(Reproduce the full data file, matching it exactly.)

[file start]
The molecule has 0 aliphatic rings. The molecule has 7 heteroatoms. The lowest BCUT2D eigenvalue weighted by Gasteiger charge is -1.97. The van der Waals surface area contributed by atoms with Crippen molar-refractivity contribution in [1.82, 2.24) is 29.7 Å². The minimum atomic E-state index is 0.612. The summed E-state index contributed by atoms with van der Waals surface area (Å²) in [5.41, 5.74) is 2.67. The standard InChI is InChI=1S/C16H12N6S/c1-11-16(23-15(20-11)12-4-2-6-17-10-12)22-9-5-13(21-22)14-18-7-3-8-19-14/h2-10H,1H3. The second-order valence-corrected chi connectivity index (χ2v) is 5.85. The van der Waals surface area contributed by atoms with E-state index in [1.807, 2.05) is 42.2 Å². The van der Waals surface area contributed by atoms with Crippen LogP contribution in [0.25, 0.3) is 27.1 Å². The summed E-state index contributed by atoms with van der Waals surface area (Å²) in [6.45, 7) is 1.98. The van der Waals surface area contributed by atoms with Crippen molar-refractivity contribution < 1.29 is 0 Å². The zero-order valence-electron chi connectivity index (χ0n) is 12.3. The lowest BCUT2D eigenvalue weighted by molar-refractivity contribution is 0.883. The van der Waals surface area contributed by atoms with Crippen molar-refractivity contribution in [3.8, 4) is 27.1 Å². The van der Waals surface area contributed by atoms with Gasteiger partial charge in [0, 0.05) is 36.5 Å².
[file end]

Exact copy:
The molecule has 0 aliphatic rings. The molecule has 7 heteroatoms. The lowest BCUT2D eigenvalue weighted by Gasteiger charge is -1.97. The van der Waals surface area contributed by atoms with Crippen molar-refractivity contribution in [1.82, 2.24) is 29.7 Å². The minimum atomic E-state index is 0.612. The summed E-state index contributed by atoms with van der Waals surface area (Å²) in [5.41, 5.74) is 2.67. The standard InChI is InChI=1S/C16H12N6S/c1-11-16(23-15(20-11)12-4-2-6-17-10-12)22-9-5-13(21-22)14-18-7-3-8-19-14/h2-10H,1H3. The second-order valence-corrected chi connectivity index (χ2v) is 5.85. The van der Waals surface area contributed by atoms with E-state index in [1.807, 2.05) is 42.2 Å². The van der Waals surface area contributed by atoms with Crippen LogP contribution in [0.25, 0.3) is 27.1 Å². The summed E-state index contributed by atoms with van der Waals surface area (Å²) in [6.45, 7) is 1.98. The van der Waals surface area contributed by atoms with Crippen molar-refractivity contribution < 1.29 is 0 Å². The zero-order valence-electron chi connectivity index (χ0n) is 12.3. The lowest BCUT2D eigenvalue weighted by molar-refractivity contribution is 0.883. The van der Waals surface area contributed by atoms with Crippen molar-refractivity contribution in [3.8, 4) is 27.1 Å². The van der Waals surface area contributed by atoms with Gasteiger partial charge in [0, 0.05) is 36.5 Å².